Okurayama was the main ski jump used in the 1972 Winter Olympic Games, hosting the 90 meter Large Hill events. It has spectacular views over Sapporo city. Okurayama is a prime training facility for Nordic events, and athletes ranging from World Cup participants to high school students can regularly be seen flying off the hill. Unless there is a major event in process, anybody can take the chairlift to the top of the ski jump where you can look “straight down the barrel”, the same view the ski jumpers see when sitting on the plank preparing to plunge down the glide.
This destination can be enjoyed in any season, as the jump hill has even been resurfaced with Astroturf to enable training for ski jumping in the middle of summer. If you use Google Earth, the coordinates are 43°03’04″ N 141°17’17″E. Okurayama Jump Hill has completed a five-year makeover to meet the new standards of the FIS (International Ski Federation) – it is one of the best jump stadiums in the world, with state of the art facilities and excellent spectator comforts.
Sapporo has several major ski areas, but Okurayama Jump Station is by far the most famous. The Okurayama hill was originally built in 1931 using a private budget of 50,000 yen, with the personal assistance of Yasuhito (Crown Prince Chichibu, the then Emperor’s younger brother). It was a smaller facility, a 60 meter class jump about the same as the current medium hill. The stadium was then donated to the City of Sapporo as part of an on-going government sponsored program to encourage participation in sports and the development of athletes capable of competing internationally. A few months after opening it was named Okura by the Mayor (also the Chairman of the Sapporo Ski Association)
It was completely redeveloped at a cost of 770,000,000 yen for the 1972 Sapporo Olympics, the first time the games were held outside Europe or the USA. The new facility was named Okurayama, and became one of what was then only a handful of 90 meter class jumping hills in the world with a 110 meter K point and room for 50,000 spectators.
Ski jumping has a particularly important place in the memory of Japanese winter sports fans, because the first medals won by Japan at Olympic level were won here in Sapporo in 1972, when Yukio Kasaya, Akitsugu Konno and Seiji Aochi won gold, silver and bronze respectively in the Normal Hill event – the first time a non-European country had managed a clean sweep in any Winter Olympic event. Those medals were not won on the Okurayama Hill though, as this facility was the host of the Large Hill event (the gold being won by the brilliant Polish jumper Wojciech Fortuna). The feats of Kasaya, Konno and Aochi were performed off the nearby Miyanomori Jump Hill (70 meters).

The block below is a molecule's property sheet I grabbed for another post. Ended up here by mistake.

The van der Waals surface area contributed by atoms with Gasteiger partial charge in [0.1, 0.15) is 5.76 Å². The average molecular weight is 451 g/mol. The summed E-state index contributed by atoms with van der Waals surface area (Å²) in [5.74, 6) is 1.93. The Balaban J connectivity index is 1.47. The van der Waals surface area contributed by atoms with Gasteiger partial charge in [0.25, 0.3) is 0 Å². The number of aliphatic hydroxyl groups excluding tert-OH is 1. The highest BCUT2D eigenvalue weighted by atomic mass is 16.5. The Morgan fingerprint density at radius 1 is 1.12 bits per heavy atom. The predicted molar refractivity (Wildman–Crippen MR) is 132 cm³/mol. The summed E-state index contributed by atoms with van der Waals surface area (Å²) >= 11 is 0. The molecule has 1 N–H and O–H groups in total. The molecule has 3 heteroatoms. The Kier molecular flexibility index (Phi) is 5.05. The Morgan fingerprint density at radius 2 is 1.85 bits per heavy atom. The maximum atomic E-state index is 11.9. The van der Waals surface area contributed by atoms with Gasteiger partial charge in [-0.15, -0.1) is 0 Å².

Okurayama is easily visible from Odori Park, when night jumps during major events are illuminated, and amongst Japanese spectators ski jumping is one of the most popular winter sports. Kazuyoshi Funaki, a Sapporo resident, is an absolute superstar in this town after winning 2 gold (including 1 team gold) and 1 silver in the 1998 Nagano Games, despite being the youngest member of the Japanese ski jump team at the time. His spectacular 132.5 meter second jump, combined with perfect style points from all five judges – an absolutely unprecedented achievement in the sport – helped him fly from 4th place to gold in 30 seconds of drama that is still vividly remembered here.
The Start House (Okurayama Observatory) can be reached by chair lift anytime the stadium is not being used for world cup or other elite ski jump events, or when maintenance is required. The cost is only 500 Yen, and the lift usually opens at 8:30am, closing in the late afternoon or early evening depending on the season.
The small kiosk in the start house sells some of the best ice cream you will find in Hokkaido, matching the location. The views of Sapporo are awesome, making the hill a popular spot to observe the scenery of Sapporo and the Ishikari Plains. The views are comparable during daylight hours with those of nearby Mt. Moiwa, and of course the views of the jump itself are simply superb, especially when training is in progress.
If ski jumping takes your fancy, after you descend (via the chair lift, though there is a faster, albeit riskier way down) it is worth visiting the wonderful Sapporo Winter Sports Museum located at the bottom of the jump hill. The ski jump simulator is seriously cool, though best avoided if you have just enjoyed lunch.
Lift operations for April 16th – October 31st are 8:30am – 18:00pm, November 1st – March 31st are 9:00am – 17:00pm. The lifts are closed April 1st – April 15th. Contact details are Sapporo, Chuo-ku, Miyanomori 1274, Okurayama Ski Jump Stadium, telephone (011) 641-1972
How to Get There:
Use the Tozai subway line to get to Maruyama Koen station. Take the JR bus headed for Miyanomori Kyogijyo and alight at Okurayama Kyogijyo Iriguchi. It is about a 10 minute stroll from the bus stop. There is a 200 yen shuttle bus operating periodically. By taxi it would cost about 1200 yen from Maruyama Koen station.